Your Printer is Like iTunes: DRM & the 3D Printing “Revolution”

By Fred Chasen, Isha Dandavate, Sydney Friedman, Vanessa McAfee, Morgan Wallace

So how is your printer like iTunes? Well, it isn’t yet. But as 3D printing has entered the market, it opens up a host of legal questions that are similar to those faced by applications and hardware companies that facilitate the consumption of mp3s. So, just as the courts use past precedents to address unfamiliar issues brought about by new technology, we consider previous approaches to DRM and personal use to shed light upon the opportunities and potential copyright issues brought about by 3D printing.

What’s the issue?
Advances in 3D printing and modeling have allowed people to easily use a personal computer for the purpose of creating physical objects. With these advances there is a growing market for “recipes” that a person can download and use as blueprints for printing. So, the issue is whether the sharing and use of these downloaded recipes files could potentially infringe upon copyright, and how digital rights management (DRM) should/could be leveraged to bring a balance between consumer expectations and vendor copyrights.

The exact way in which the DRM will function for these recipe files is still mostly theoretical. Intellectual Ventures has been awarded a patent on 3D printing rights management, but the company has not actually created a DRM system. From their track record as alleged “patent trolls,” it seems that Intellectual Ventures is banking on interest from other companies who will license the patent to create such a system.

Why is this important?
As 3D printing penetrates the mass market, it could potentially impact the market for a wide range of products, assuming that anything from guns to baby strollers could be printed. Giving the mass market an ability to produce objects once available only through manufacturers and retailers raises questions around copyright, DRM, and expectations for personal use.

The question also arises, what happens when a printer is able to make derivative works? This problem arose in this week’s assigned reading, when the Kindle 2 added a text-to-speech feature that could potentially replace the audiobooks market. In the context of 3D printing, would DRM prevent users from excerpting or transforming parts of the recipes? And does this functionality fall in the realm of reasonable expectations for personal use?

As we see in the entertainment space, efforts have been made to outline reasonable expectations of personal use. Mulligan et. al. argue in “How DRM-Based Content Delivery Systems Disrupt Expectations of ‘Personal Use’” that the music DRM has handicapped personal and fair use by limiting sharing and other functionality necessary for engaging with music. So we can conclude that there is a paramount need for evaluating reasonable expectations of personal use in the context of 3D printing in order to ensure that copyright interests are reconciled with consumer expectations for use.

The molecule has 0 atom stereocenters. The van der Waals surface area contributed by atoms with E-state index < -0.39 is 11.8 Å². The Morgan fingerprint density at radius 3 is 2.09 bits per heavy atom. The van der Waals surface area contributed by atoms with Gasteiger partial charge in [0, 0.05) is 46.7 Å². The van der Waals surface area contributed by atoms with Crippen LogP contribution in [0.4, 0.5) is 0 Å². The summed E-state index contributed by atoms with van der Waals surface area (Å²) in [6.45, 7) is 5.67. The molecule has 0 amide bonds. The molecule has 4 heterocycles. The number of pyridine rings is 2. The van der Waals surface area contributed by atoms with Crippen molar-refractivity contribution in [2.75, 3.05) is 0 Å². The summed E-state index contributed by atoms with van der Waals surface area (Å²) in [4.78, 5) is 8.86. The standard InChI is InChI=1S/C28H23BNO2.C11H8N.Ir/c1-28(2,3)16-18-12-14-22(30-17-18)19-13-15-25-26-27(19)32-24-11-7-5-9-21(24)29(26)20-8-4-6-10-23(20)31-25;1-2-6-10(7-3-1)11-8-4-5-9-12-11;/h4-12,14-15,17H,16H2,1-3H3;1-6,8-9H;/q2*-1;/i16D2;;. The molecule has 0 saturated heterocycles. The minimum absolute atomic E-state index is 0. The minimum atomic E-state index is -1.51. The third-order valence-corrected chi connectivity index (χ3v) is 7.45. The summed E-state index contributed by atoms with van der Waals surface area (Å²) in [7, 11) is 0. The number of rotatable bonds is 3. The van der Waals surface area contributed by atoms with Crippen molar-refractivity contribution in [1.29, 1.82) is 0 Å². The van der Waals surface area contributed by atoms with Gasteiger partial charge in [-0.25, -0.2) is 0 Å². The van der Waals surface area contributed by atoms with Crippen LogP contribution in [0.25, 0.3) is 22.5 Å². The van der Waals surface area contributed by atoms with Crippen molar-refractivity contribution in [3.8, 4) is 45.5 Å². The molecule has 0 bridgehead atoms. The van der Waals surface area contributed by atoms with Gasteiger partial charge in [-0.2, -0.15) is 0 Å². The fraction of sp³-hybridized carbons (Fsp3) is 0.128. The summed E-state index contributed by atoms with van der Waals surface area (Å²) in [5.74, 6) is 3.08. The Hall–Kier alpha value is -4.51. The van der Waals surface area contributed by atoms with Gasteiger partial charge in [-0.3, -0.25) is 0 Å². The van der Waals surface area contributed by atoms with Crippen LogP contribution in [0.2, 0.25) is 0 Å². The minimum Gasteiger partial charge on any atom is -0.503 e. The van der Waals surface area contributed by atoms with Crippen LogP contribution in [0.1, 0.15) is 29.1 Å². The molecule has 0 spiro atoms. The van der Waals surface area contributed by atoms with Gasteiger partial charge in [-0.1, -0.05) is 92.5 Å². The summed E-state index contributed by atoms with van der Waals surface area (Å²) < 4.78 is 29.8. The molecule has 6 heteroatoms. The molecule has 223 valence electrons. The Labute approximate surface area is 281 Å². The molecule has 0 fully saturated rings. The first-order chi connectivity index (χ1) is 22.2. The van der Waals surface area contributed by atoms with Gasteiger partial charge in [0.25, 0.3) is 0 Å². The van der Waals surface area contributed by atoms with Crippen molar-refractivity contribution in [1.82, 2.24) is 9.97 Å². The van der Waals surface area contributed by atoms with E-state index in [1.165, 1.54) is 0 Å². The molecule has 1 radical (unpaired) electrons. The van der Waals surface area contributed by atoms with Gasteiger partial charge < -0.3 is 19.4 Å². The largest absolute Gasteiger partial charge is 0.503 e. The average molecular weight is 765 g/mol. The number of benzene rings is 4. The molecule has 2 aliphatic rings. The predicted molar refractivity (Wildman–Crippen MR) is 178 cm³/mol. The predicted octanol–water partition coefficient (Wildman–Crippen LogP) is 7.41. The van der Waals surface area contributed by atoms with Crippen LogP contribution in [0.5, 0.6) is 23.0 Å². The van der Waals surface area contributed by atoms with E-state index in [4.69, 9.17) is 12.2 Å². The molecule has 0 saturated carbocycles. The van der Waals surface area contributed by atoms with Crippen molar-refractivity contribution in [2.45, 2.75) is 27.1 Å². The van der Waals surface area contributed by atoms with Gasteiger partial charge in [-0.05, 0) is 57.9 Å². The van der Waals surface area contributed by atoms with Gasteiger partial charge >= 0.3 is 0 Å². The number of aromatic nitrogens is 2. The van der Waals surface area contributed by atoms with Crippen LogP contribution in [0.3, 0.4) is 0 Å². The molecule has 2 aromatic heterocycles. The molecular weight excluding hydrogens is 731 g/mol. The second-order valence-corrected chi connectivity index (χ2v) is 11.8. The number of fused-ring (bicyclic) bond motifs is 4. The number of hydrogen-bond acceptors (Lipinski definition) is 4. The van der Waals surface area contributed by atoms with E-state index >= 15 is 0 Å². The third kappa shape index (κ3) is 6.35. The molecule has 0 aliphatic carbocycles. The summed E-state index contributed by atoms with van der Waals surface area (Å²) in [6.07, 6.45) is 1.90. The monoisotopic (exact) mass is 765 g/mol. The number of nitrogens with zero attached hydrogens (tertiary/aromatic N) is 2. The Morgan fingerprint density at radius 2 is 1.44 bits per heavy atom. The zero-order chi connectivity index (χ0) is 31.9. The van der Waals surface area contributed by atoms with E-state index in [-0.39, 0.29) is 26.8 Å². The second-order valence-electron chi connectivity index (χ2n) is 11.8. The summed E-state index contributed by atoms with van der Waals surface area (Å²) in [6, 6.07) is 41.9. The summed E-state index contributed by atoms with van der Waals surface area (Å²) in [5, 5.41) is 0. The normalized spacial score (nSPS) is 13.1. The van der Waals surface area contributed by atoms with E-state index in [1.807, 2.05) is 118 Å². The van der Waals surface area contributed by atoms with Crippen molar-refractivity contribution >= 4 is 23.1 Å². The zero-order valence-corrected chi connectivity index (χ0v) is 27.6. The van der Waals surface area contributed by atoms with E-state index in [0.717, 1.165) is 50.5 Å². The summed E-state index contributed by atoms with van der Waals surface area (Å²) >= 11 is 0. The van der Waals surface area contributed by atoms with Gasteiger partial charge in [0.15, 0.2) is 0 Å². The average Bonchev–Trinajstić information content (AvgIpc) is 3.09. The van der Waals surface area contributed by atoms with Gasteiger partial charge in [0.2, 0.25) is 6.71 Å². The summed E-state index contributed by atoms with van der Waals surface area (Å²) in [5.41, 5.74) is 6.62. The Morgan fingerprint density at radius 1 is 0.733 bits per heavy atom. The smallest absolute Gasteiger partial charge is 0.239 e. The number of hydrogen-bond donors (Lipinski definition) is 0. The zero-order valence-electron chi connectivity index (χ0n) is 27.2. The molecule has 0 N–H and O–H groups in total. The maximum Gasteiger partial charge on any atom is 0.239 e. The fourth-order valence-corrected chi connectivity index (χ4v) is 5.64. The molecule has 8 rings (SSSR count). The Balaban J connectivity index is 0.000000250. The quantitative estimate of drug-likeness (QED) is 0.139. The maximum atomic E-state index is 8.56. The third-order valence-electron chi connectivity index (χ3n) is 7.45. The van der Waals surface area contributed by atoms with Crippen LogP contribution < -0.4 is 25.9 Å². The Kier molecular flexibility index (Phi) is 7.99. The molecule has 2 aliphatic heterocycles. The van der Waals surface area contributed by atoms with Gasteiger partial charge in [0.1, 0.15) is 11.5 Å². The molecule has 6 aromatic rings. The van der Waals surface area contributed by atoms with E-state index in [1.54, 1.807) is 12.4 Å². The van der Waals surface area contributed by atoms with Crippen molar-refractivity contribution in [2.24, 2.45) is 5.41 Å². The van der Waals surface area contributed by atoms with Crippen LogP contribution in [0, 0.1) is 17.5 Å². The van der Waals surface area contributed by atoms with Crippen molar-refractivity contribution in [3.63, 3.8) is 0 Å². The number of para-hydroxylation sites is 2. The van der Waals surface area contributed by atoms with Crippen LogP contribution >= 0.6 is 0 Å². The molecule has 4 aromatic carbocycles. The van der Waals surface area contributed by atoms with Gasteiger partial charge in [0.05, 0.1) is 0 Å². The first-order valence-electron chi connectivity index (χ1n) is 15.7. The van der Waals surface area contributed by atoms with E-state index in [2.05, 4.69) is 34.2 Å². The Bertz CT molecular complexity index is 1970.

Arguments & Implications

The scope and nature of 3D printing is arguably larger and more varied than that of music consumption– there are a limited set of ways in which people can consume music, but with 3D printing, the types of objects that could be printed are potentially infinite. Accordingly, the expectations of personal use of 3D printers would be varied depending on what is being printed. This makes it difficult to assess the reasonable expectations of personal use for the act of 3D printing.

So we break down the issue at hand and consider, most specifically, protection of the copyrights on the files (recipes) used to print rather than the printed objects themselves, therefore, considerations from DRM in the entertainment industry could be applied here. DRM, if implemented for these files, will likely prevent unauthorized sharing of a recipe, and place a limit on the number of times a recipe can be printed and on how many systems the recipe can be used on, just as music DRM does now. We argue that the future DRM system should be implemented in a way that is consistent with consumer’s expectations of personal use which, as defined by Mulligan et. al., include portability of files, excerpting and modifying files, and a limited relationship between users and copyright holders.

It is reasonable to expect that consumers will want to treat their 3D design files as they do other files on their computer. Portability will be important as consumers might expect to be able to e-mail designs to friends and family, store design files on their mobile phones or cloud storage systems, or use multiple 3D printers. It is also reasonable to assume that consumers may want to modify designs by either changing the physical properties of an object such as size or type of material. If DRM is implemented, designers should consider these expected personal use cases and implement the system in a way that prevents users from unknowingly violating copyright law.